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Intranervous immunoglobulin deposits: an underestimated mechanism of neuropathy.

Abstract : There are several pathogenic mechanisms of peripheral nerve involvement in patients with monoclonal dysglobulinemia. Intranervous proliferation of malignant cells, immunoglobulin, or amyloid deposits in the endoneurial space can only be determined by examination of nerve biopsy specimens. We present clinical, electrophysiological, and histological data from seven patients whose polyneuropathy was induced by immunoglobulin deposits in the endoneurial space. As these lesions cannot be demonstrated on clinical and electrophysiological grounds, the indication for nerve biopsy derives from careful analysis of each patient presenting with a polyneuropathy and a monoclonal dysglobulinemia. To visualize and clearly characterize these deposits, electron microscopic examination is indispensable. Immunocytochemical methods using both light and electron microscopy for ultrastructural analysis are of great value. Demonstration of endoneurial immunoglobulin deposits may have major therapeutic consequences. Indeed, identification of these deposits prompted the use of aggressive treatment, which was quite effective in five of our seven patients.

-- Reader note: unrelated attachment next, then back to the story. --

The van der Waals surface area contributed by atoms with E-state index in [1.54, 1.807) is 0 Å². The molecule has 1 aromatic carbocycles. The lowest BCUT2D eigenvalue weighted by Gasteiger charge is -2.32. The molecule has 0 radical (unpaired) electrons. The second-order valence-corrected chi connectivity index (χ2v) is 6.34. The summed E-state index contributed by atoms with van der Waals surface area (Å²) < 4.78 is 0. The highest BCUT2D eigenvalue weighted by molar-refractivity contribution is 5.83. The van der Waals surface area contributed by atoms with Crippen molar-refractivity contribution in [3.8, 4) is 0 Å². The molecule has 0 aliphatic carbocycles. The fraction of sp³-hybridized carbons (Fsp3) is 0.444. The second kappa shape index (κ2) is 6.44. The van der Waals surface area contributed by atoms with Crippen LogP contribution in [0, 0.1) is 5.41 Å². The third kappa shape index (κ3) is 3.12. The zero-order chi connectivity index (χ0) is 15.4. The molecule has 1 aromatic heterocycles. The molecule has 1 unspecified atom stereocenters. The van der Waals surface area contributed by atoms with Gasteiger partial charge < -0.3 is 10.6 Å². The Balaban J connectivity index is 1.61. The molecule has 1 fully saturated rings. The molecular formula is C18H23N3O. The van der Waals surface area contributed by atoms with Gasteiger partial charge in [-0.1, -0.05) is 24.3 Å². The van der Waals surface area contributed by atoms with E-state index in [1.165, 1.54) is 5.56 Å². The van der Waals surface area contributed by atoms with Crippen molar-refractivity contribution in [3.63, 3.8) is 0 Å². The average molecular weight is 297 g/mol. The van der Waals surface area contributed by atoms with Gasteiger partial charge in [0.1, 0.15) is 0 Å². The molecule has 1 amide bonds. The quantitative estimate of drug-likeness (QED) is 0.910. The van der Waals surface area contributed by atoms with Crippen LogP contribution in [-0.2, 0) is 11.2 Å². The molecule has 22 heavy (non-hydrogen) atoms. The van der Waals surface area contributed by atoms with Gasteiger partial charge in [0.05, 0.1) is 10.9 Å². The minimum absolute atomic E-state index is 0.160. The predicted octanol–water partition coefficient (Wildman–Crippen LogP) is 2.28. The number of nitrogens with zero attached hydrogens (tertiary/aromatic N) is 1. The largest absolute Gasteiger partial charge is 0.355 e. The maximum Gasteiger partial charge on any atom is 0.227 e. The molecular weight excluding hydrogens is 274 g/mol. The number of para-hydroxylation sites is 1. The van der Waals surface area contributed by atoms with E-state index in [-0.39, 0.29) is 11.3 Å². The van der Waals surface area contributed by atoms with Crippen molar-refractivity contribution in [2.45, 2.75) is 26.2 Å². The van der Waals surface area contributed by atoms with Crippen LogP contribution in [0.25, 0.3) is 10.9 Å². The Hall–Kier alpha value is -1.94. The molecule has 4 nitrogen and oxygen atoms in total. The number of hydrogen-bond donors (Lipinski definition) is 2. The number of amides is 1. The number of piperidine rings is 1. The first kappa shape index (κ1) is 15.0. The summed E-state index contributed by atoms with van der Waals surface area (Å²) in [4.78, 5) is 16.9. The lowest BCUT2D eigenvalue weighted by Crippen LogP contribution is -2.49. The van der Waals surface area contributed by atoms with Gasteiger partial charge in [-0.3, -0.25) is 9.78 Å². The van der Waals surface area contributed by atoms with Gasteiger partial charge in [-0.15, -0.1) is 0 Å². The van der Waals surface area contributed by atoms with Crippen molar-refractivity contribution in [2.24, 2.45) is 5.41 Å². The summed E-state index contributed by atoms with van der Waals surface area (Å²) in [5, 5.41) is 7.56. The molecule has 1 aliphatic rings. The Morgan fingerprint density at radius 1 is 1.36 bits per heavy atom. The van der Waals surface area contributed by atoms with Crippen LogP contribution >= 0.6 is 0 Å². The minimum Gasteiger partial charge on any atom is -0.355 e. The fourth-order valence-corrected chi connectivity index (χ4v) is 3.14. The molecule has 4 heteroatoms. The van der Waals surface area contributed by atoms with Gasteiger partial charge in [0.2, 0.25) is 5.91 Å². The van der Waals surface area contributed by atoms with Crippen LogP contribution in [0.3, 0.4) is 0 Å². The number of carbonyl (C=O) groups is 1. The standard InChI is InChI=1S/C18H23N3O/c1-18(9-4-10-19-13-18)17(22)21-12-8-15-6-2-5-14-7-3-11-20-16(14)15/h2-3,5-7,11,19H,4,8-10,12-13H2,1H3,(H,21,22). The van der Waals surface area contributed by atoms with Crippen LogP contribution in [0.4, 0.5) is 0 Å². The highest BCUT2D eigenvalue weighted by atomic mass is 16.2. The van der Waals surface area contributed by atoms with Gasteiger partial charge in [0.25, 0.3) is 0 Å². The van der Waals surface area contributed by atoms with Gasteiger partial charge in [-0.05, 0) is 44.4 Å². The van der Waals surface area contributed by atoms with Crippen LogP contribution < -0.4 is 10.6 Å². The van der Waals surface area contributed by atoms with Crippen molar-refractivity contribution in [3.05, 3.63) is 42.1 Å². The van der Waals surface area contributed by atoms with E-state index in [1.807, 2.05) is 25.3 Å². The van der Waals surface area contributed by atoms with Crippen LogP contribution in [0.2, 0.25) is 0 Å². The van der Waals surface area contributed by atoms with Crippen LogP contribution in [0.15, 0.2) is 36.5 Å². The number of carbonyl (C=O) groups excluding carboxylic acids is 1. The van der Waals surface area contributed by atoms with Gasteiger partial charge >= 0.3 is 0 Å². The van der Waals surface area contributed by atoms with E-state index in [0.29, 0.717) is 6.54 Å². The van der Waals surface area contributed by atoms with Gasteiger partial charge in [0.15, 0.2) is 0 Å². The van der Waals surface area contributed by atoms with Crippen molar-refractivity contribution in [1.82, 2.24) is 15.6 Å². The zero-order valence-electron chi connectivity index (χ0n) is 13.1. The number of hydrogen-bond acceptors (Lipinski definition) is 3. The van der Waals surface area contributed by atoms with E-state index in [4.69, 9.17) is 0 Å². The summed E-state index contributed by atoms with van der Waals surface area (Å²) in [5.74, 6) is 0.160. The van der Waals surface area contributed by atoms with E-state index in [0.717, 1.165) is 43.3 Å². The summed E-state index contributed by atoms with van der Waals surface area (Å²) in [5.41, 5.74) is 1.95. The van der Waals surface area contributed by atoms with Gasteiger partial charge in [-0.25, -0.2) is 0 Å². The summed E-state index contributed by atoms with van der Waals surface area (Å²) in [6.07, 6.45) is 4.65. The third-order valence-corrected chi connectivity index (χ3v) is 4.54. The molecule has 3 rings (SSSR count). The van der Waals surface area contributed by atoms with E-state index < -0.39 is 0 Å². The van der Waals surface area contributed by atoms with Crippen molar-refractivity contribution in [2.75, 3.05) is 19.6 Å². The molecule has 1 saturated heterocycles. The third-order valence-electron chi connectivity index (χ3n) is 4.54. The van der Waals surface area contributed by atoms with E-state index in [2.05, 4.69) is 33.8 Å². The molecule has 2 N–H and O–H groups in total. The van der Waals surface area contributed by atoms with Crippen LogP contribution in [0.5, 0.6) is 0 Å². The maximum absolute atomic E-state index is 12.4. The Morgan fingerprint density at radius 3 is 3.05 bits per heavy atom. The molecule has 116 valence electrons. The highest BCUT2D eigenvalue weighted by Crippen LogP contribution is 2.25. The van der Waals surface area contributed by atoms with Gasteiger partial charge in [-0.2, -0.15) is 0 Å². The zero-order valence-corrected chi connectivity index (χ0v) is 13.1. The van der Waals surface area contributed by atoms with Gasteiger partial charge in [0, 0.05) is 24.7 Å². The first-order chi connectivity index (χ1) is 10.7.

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Soumis le : mercredi 14 décembre 2011 - 10:36:22
Dernière modification le : mercredi 20 octobre 2021 - 01:31:10

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Jean-Michel Vallat, Laurent Magy, Laurence Richard, Martine Piaser, Philippe Sindou, et al.. Intranervous immunoglobulin deposits: an underestimated mechanism of neuropathy.. Muscle and Nerve, Wiley, 2008, 38 (1), pp.904-11. ⟨10.1002/mus.21057⟩. ⟨hal-00651769⟩



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